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Sci. Signal., 13 January 2009
Vol. 2, Issue 53, p. ec15
[DOI: 10.1126/scisignal.253ec15]

EDITORS' CHOICE

Plant Biology Tassel Tussle

Laura M. Zahn

Science, AAAS, Washington, DC 20005, USA

Sex expression in the maize tassel (which only has male flowers) results from the halting of female organ development, but the genetic regulation of this process is unknown. Acosta et al. identify a major gene involved in male floral specificity by mapping and identifying the function of the tasselseed1 gene. Surprisingly, the gene is not a standard transcription factor but rather appears to be plastid localized and involved in the jasmonic acid pathway. The ts1 mutants have reduced amounts of jasmonate and flowers that contain both pistils and stamens, instead of male tassels. Exogenous jasmonate can rescue the mutant phenotype. Thus, jasmonate (or its metabolites) is required to suppress female development in male flowers in maize.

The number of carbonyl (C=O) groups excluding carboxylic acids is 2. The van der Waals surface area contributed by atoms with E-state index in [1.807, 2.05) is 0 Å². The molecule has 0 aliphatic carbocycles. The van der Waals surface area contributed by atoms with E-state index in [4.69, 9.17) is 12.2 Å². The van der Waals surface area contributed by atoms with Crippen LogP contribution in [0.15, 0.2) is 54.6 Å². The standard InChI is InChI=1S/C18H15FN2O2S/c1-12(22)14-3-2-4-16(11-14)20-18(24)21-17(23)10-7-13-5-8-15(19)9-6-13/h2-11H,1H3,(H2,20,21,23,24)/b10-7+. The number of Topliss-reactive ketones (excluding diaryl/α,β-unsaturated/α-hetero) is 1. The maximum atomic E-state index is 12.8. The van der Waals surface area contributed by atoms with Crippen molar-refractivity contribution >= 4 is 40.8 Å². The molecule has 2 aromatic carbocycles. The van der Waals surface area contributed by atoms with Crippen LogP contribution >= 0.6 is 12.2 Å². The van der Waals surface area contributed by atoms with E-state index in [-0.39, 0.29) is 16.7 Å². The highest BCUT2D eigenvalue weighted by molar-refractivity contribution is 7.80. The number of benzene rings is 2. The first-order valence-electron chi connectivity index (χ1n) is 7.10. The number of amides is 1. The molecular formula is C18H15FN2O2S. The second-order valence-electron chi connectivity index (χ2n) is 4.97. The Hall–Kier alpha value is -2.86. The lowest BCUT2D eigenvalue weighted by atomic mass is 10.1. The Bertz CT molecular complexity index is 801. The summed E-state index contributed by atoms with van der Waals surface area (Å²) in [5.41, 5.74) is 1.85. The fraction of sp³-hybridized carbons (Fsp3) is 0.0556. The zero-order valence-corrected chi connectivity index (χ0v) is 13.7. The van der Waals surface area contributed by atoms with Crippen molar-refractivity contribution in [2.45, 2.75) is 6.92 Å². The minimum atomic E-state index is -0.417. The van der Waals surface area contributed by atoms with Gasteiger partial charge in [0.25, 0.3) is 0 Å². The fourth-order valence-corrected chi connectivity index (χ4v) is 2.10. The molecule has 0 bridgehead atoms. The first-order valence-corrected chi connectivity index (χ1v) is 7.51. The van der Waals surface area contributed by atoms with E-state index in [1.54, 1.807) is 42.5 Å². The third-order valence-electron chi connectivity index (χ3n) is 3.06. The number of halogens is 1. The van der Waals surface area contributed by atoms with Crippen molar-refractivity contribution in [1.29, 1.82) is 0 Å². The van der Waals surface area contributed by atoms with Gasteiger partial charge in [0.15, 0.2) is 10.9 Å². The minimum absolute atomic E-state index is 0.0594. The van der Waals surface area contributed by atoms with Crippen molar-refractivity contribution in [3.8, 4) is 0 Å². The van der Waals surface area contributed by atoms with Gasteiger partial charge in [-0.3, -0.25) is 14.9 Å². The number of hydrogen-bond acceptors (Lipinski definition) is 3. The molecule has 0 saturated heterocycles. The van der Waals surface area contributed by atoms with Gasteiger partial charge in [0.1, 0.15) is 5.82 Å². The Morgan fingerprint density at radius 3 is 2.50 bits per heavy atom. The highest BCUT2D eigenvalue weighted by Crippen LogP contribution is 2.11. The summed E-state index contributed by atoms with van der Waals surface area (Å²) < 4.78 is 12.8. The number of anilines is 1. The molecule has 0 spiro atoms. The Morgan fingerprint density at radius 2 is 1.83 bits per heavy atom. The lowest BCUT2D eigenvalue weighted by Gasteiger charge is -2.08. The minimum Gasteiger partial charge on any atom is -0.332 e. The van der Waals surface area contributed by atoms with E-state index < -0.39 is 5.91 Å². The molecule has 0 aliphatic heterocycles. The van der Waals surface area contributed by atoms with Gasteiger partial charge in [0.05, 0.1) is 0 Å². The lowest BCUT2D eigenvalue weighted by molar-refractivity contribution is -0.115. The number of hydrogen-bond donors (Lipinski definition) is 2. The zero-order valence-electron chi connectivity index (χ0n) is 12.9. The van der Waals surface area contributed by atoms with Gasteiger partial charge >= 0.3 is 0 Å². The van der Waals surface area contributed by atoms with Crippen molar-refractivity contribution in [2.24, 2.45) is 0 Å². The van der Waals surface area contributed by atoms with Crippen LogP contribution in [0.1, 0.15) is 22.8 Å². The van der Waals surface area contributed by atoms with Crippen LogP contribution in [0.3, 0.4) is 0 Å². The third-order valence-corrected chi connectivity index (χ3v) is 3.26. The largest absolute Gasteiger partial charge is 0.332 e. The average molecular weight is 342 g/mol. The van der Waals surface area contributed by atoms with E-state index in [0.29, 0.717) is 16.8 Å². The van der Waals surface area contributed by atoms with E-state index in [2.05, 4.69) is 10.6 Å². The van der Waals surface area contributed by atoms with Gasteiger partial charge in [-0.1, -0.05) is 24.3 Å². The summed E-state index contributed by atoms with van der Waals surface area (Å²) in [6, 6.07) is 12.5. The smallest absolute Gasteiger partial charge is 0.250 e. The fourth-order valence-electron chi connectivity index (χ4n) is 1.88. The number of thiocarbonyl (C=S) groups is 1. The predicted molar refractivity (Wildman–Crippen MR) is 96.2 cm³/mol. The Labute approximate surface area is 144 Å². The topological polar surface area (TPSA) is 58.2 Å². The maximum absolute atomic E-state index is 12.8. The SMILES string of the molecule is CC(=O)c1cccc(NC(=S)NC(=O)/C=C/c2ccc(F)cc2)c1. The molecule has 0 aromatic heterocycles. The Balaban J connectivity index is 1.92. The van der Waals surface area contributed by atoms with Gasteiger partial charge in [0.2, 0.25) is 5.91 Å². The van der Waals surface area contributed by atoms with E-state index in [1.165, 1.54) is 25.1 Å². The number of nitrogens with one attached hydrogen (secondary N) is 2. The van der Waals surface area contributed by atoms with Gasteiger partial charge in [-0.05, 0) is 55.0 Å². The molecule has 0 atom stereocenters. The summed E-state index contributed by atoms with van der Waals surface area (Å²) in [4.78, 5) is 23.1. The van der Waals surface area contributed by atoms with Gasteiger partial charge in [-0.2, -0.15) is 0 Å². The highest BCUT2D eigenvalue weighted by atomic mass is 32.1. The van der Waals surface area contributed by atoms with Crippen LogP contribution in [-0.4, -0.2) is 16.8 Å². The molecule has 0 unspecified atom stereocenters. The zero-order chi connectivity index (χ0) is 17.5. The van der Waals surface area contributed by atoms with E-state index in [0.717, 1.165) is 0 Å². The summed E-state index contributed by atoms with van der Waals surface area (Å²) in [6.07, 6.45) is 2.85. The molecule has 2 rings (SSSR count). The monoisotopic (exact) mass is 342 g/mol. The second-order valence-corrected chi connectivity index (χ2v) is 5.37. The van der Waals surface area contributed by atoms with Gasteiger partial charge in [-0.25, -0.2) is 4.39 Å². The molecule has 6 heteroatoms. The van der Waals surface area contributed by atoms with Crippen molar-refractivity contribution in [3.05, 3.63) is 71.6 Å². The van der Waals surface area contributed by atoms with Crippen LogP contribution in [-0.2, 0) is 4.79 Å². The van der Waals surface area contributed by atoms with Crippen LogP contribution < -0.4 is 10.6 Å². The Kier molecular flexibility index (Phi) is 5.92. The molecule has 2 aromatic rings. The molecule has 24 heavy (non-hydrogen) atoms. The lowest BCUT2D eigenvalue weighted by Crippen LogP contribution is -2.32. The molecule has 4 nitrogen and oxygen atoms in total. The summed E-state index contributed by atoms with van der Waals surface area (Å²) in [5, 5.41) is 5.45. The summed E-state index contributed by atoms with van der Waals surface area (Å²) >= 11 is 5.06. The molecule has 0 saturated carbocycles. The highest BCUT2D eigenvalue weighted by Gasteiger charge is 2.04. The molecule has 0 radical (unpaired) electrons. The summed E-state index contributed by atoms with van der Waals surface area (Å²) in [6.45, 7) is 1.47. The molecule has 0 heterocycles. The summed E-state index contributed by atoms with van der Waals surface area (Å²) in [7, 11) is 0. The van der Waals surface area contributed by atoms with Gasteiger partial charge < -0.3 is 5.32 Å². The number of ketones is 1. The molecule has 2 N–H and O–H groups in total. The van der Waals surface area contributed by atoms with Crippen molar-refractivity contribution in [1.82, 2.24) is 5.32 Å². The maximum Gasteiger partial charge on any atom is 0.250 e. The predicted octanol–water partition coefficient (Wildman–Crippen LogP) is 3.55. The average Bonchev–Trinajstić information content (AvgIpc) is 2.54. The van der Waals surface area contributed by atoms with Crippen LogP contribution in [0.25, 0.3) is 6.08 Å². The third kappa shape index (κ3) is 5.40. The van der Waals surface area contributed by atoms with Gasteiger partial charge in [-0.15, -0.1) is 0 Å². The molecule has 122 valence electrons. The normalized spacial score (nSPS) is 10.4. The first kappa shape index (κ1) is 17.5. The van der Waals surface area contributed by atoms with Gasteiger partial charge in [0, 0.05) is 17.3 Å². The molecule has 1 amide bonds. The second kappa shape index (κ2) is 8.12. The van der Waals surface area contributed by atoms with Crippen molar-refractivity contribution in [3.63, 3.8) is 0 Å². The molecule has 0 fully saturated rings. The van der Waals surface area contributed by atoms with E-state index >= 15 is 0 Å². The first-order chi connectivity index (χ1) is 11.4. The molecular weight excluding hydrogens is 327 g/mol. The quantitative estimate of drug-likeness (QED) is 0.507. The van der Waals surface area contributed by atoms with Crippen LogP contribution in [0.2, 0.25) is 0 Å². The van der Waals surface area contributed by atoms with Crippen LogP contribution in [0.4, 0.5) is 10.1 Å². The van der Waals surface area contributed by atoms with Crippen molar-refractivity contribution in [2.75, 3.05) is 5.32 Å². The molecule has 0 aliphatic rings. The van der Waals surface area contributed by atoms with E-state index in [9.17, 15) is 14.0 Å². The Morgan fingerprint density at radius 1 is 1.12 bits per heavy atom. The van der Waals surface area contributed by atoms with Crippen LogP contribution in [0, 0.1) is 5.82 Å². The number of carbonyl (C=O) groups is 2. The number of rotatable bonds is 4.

I. F. Acosta, H. Laparra, S. P. Romero, E. Schmelz, M. Hamberg, J. P. Mottinger, M. A. Moreno, S. L. Dellaporta, tasselseed1 is a lipoxygenase affecting jasmonic acid signaling in sex determination of maize. Science 323, 262–265 (2009). [Abstract] [Full Text]

Citation: L. M. Zahn, Tassel Tussle. Sci. Signal. 2, ec15 (2009).



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